When all was said and done, Cahill herself wondered why she’d come.
Strengthening its base in Washoe County, of course, may be the least of the Democratic Party’s problems, the most glaring of which is that it has no candidates for lieutenant governor, secretary of state or treasurer—and only two or three long-shot candidates for governor.
Democrats hoped they’d get an early surprise from Las Vegas Mayor Oscar Goodman, the only person who poses even a remote threat to Gov. Kenny Guinn at this point. He opened the convention with a speech that almost every Democrat hoped would be an announcement. It wasn’t. Instead, Goodman primarily railed against the Republicans for lying to Nevadans regarding Yucca Mountain and told the audience that more Democrats needed to step forward to run for office.
“We [Democrats] need more candidates out there,” he said. “We have to debate the issues. A Democrat can win any office in this state. All a Democrat has to do is run for it.”
That’s ironic, considering that Goodman has thus far declined to be “out there.”
The Democrats also seemed to be fielding contradictory messages, with some speakers pumping up the Democrats as the party of the working man, the party of inclusion, but then excluding long-shot candidates who have stepped up to run.
Cahill and gubernatorial candidate Matthew Dushoff, a deputy attorney general and criminal prosecutor, both felt the brunt of this exclusion. Both are intelligent 30-somethings who are single parents. Both know the issues and seem willing to work hard for change. If you were looking for two good examples of young Democrats, you couldn’t find a better pair than Cahill and Dushoff.
Yet, in some ways, they were treated like the bastard stepchildren of the convention. They were both given “featured speaker” status, but that was where the party support ended.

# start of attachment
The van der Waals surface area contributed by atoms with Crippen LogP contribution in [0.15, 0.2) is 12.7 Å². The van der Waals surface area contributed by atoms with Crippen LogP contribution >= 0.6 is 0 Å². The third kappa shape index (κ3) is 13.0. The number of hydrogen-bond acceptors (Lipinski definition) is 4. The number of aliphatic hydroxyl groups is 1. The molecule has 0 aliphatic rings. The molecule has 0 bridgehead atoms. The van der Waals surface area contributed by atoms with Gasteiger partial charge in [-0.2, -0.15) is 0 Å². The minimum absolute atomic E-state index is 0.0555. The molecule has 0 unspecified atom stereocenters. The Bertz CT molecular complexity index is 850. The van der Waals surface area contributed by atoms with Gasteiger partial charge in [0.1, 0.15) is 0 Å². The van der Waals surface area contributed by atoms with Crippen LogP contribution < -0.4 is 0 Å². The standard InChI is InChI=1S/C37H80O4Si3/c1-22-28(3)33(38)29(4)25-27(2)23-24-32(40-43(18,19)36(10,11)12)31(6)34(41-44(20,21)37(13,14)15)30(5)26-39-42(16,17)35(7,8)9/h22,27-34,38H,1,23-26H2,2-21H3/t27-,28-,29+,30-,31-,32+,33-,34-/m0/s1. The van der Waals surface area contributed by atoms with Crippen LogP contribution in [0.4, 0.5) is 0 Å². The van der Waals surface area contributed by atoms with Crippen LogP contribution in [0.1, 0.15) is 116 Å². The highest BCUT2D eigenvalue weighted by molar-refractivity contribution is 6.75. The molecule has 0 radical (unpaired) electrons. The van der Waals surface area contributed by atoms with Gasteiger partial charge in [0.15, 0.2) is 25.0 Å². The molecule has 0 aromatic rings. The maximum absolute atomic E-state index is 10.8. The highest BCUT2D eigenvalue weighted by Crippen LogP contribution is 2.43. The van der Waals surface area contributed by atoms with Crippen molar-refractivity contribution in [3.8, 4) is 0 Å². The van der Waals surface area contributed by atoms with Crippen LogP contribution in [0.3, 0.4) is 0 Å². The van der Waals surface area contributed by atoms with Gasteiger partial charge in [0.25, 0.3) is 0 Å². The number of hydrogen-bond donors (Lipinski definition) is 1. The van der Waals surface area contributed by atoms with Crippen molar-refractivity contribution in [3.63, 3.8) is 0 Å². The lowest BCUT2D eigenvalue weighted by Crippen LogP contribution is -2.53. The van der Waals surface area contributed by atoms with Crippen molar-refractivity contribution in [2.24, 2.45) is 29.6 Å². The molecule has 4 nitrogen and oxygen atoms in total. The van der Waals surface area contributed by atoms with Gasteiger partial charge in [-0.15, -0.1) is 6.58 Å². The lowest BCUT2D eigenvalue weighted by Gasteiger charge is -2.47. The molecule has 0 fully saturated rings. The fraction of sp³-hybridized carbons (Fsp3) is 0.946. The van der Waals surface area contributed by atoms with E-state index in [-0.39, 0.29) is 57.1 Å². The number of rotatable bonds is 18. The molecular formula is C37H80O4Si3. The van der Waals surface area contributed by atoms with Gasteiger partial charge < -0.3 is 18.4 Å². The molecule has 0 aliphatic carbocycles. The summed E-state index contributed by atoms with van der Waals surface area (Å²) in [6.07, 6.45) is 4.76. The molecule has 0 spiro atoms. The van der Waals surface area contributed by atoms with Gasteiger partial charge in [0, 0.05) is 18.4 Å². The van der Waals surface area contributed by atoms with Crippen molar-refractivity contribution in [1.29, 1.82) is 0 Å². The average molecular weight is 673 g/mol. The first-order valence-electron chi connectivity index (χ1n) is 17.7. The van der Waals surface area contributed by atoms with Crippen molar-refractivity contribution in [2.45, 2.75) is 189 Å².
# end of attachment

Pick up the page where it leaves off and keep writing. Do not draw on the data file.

Dushoff and Cahill were given the two speaking slots just before the lunch break. Of course, these conventions always run long, and this one was no exception. So only the few die-hards ignored their grumbling stomachs to listen to Dushoff, whose speech started at 12:32 p.m., and Cahill, whose speech started at 12:57 p.m. While other statewide candidates, including congressional candidate Dario Herrera and incumbent Rep. Shelley Berkley, had theme music and high-powered officials introducing them, Cahill and Dushoff did not.
This treatment irked Cahill.
“It really bothers me that it’s not an equal playing field,” she said. “If we’re going to be team players here, let’s play fair, or at least in appearances.”
Yet that did not happen. A very telling example of this hypocrisy: The day ended with Sen. Harry Reid introducing Berkley. He called up all the candidates for office to stand behind her as a show of solidarity. After her speech, Berkley closed by turning her attention to grabbing the Democratic majority in the U.S. House of Representatives.
“We need six votes!” she said. “We are six votes away from the majority. Hopefully, Dario Herrera can be one of those votes.”
Then, because she “always puts [her] money where her mouth is,” she turned around to hand Herrera a check.
Meanwhile, Cahill—a Democrat who, at least in theory, could provide another of those six Democratic votes—stood three bodies away from Berkley, unmentioned and unfunded.
By Tuesday, Cahill decided she’d had enough.
“It’s very clear they’re not supportive of me,” she said. “I guess [Gibbons] will just run unopposed.”
It just showed how far Washoe County Democrats, and Democrats from around the state, for that matter, still have to come.